Human Events Blog

Union Recall Attempt Fails In Wisconsin

The big Wisconsin recall elections were held yesterday.  Democrats needed to take 3 of the 6 Republican seats on the auction block to seize control of the state Senate, but they only got two. 

Republican state senators Roberta Darling, Luther Olsen, Rob Cowles, and Sheila Harsdorf retained their seats, while Dan Kapanke and Randy Hopper lost theirs. 

This is an unmitigated disaster for union bosses, and it might get worst next week, when two of the fleebagger Democrats come up for recall elections.  This election was supposed to be a massive repudiation of Governor Scott Walker and his labor reforms.  If the Democrats had gotten their third seat, no matter how narrow the margin of victory, that’s all you’d be hearing this morning.

Instead, you have the hilarious spectacle of lefty blogs congratulating themselves for picking up two seats (a gain they may very well lose next week) and coming so very close to tipping the balance of power in the state Senate. 

This effort cost both sides a total of $33 million dollars, a good $25 million of which came from outside the state.  The Associated Press notes this sum is pretty close to the amount plowed into the 2010 governor’s race.  The Milwaukee Journal-Sentinel says only $19.3 million was spent on the full legislative election last year, which included 115 races.  Union members should be delighted that their compulsory dues were funneled into such an expensive losing effort.  In fact, the financial damage will get even worse if Democrats decide to flee the state again, because they’ll need to rent out two more Illinois hotel rooms.

What else could have been accomplished with $33 million, besides plowing it into a futile political contest prompted by cash-hungry union bosses, whose real beef with the Walker reforms is that it cuts into their cash flow from union dues?  Never mind how many teachers could have been hired, or how much work could be done to improve schools.  What good might individuals have done, both for themselves and for the economy, with that money by spending or investing it, instead of blowing it on a struggle to seize or retain political power?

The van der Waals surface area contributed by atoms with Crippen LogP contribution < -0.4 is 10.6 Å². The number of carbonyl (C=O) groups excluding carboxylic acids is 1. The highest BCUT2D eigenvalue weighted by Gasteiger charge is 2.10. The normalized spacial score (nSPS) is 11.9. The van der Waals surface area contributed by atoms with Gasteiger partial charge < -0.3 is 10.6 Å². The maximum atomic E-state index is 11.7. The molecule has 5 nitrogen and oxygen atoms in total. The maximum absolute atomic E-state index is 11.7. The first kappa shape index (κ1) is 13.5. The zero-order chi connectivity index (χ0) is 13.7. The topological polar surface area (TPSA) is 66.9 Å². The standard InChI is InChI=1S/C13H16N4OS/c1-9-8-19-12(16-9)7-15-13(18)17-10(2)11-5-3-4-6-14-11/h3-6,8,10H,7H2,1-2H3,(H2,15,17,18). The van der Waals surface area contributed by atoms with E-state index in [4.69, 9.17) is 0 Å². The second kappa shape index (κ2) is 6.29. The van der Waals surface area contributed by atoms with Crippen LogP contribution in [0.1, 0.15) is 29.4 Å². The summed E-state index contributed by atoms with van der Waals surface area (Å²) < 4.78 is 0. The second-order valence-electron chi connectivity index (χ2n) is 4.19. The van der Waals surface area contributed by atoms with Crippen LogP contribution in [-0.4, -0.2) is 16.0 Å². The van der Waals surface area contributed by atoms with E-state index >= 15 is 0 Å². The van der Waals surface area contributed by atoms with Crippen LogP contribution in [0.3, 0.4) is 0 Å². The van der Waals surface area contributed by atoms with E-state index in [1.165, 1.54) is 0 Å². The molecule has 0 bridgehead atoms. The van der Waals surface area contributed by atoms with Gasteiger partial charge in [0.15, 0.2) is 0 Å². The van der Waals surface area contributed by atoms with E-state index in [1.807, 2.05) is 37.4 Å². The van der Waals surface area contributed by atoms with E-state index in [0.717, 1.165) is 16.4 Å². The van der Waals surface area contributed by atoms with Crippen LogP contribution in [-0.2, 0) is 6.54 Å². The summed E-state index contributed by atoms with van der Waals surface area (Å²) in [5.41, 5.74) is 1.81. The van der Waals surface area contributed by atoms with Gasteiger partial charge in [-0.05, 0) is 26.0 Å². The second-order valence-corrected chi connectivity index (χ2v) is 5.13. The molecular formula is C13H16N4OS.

The more powerful politicians become, along with groups like public unions that profit directly from political influence, the more money gets siphoned out of the free market.  Why does anyone find it surprising this leads to economic decline?

Governor Walker reported on the success of his policies in a recent op-ed:

When we took office on Jan. 3, our state was facing a fiscal and economic crisis. Despite a billion-dollar tax increase the year before, we inherited a $3.6 billion deficit. Meanwhile, even with more than a billion dollars in federal stimulus, Wisconsin had lost more than 150,000 jobs. We had to take immediate action to get our state on track and people back to work.

We enacted pro-job reforms and are now beginning to see results. After two years of job loss, we’ve seen six consecutive months of growth. During 2011, more than 39,000 private-sector jobs have been created, and we already gained back more than 25% of what we lost over the past two years.

In June alone, Wisconsin added 9,500 net new jobs. In contrast, states such as Illinois saw a net job loss of 7,200. Still, we need to continue working on ways to add more jobs in Wisconsin.

One of the reasons we’ve been able to outpace the nation is because job creators now have confidence that we have made the tough decisions to balance our budget and promote growth. As a result, our state jumped 17 spots in a national survey of business-friendly states. Today, 88% of our state’s employers think Wisconsin is headed in the right direction (up from 10% last year).

That’s what the Left is spending a fortune trying to overturn and reverse.  Fortunately for Wisconsin, their effort has been a big-bucks failure thus far.  Combined with the failure to unseat Justice David Prosser, this is not a narrative about unions slowly regaining the power they used to bankrupt the state of Wisconsin.  It’s the narrative of a purple state remaining purple.  Purple turns out to be a very expensive color.


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